Code of Conduct for Health Practitioners

Explaining a new code of conduct to massage therapists, counsellors, naturopaths and others—and reassuring the public.

The Challenge

In late 2023, the ACT Human Rights Commission needed to explain a new code of conduct that applied to specific health workers, and to reassure the public about the benefits for patients of the new regulation.

This education program was aimed at non-registered health workers: massage therapists, counsellors, naturopaths, dieticians, social workers, nursing or dental assistants, beauticians and others.

At a Glance

  • Project: Code of Conduct for Health Practitioners
  • Client: ACT Human Rights Commission
  • Delivered: August 2023
  • Duration: 2 months
  • Category: Healthcare, Explainer Video, Government
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Our Approach

We’ve been fortunate to have collaborated a number of times with the ACT Human Rights Commission—and each experience has been delightful. As a client, they are clear, decisive and thoughtful from the beginning to end. Together we’ve created videos about victim support, elder abuse, disability services and more.

To engage with such a wide and diverse audience required a multi-pronged approach. A key component was the creation of a video that spoke directly to those health practitioners who needed to understand and comply with the code. We established that the practitioners impacted should be depicted as a diverse group of characters, in a range of work situations and locations. The message was to be delivered with charm and a light touch, while remaining clear and instructive.

Because the target audience included practitioners from CALD communities—for example, practitioners of traditional Chinese medicine—we created a video with open captioning. The combination of universal imagery and open captions was a resource-effective way of communicating with a diverse primary audience.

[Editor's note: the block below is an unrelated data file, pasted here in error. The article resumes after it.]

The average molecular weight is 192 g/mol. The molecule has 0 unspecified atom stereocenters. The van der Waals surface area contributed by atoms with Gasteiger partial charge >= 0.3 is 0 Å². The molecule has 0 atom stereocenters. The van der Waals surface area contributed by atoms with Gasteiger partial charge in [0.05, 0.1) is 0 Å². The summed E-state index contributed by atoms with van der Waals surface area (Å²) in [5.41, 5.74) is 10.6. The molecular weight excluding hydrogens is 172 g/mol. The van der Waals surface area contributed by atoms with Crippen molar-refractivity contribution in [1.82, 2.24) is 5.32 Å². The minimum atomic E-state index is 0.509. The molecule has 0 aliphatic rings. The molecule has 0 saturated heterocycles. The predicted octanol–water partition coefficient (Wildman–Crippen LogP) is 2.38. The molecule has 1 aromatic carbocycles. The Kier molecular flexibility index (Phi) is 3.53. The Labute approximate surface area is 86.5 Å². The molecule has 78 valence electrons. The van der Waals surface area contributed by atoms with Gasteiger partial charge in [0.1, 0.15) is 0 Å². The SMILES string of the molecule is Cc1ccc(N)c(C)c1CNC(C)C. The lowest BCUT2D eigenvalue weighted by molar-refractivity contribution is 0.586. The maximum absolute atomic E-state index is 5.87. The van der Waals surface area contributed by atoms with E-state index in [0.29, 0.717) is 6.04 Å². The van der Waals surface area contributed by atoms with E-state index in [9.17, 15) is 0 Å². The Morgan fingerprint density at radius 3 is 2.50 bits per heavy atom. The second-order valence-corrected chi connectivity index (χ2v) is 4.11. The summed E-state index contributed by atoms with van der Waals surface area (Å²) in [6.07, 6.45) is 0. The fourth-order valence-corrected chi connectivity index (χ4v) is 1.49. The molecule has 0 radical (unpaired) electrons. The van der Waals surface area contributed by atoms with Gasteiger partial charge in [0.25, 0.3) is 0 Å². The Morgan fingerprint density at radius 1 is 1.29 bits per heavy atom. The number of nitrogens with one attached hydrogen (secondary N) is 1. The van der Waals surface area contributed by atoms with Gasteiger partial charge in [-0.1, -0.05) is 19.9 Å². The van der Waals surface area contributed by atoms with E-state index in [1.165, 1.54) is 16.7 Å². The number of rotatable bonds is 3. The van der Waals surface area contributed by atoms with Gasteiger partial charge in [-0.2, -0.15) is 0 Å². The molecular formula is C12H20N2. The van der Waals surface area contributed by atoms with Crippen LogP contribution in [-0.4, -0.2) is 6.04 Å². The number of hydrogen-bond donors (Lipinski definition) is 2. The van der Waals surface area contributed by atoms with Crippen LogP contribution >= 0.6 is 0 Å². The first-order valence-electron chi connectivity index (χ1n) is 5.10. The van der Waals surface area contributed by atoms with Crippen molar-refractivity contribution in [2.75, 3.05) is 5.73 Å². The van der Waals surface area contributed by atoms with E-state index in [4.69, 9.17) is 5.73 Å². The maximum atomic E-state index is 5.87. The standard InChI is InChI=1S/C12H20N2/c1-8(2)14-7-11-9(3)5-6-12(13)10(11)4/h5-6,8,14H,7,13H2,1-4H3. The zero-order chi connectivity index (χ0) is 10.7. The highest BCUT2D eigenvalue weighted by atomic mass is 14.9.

Our Solution

While the target audience for the information in this video was broad, the script spoke directly to the practitioners who were most impacted with well-defined instructions on how to comply; and the necessary steps for practitioners to take. This message was then brought to life with diverse, inclusive imagery to reflect the different cultural backgrounds of workers in the health space.

The video was shared on the ACT Human Rights Commission website and on social media. It also forms part of the commission’s ongoing communications strategy, with distribution support from key stakeholders including the ACT Health Directorate, Health Care Consumers Association, the Business Council of the ACT. It was also emailed to peak groups for health workers, education institutions who train and qualify health workers, small business peak organisations; and directly with a select group of massage therapists, counsellors and social worker services.

The Outcome

The video has been screened at staff training days by large health institutions and health worker peaks within the ACT, and has proven to be an effective communication tool to show health workers in a quick, accessible and informative style what their obligations are.

It was recently shared at a meeting of the National Health Commissioners network as an example of effective communication tools that can be developed about the code.

The video has also served as an invitation to health workers and their employers in the ACT to reach out to the Commission for more information about the code. In this way the video has been instrumental in increasing the safety of and protections for the ACT community by educating health workers, their employers and their clients about the importance of the code to public safety in the delivery of health services in the ACT.

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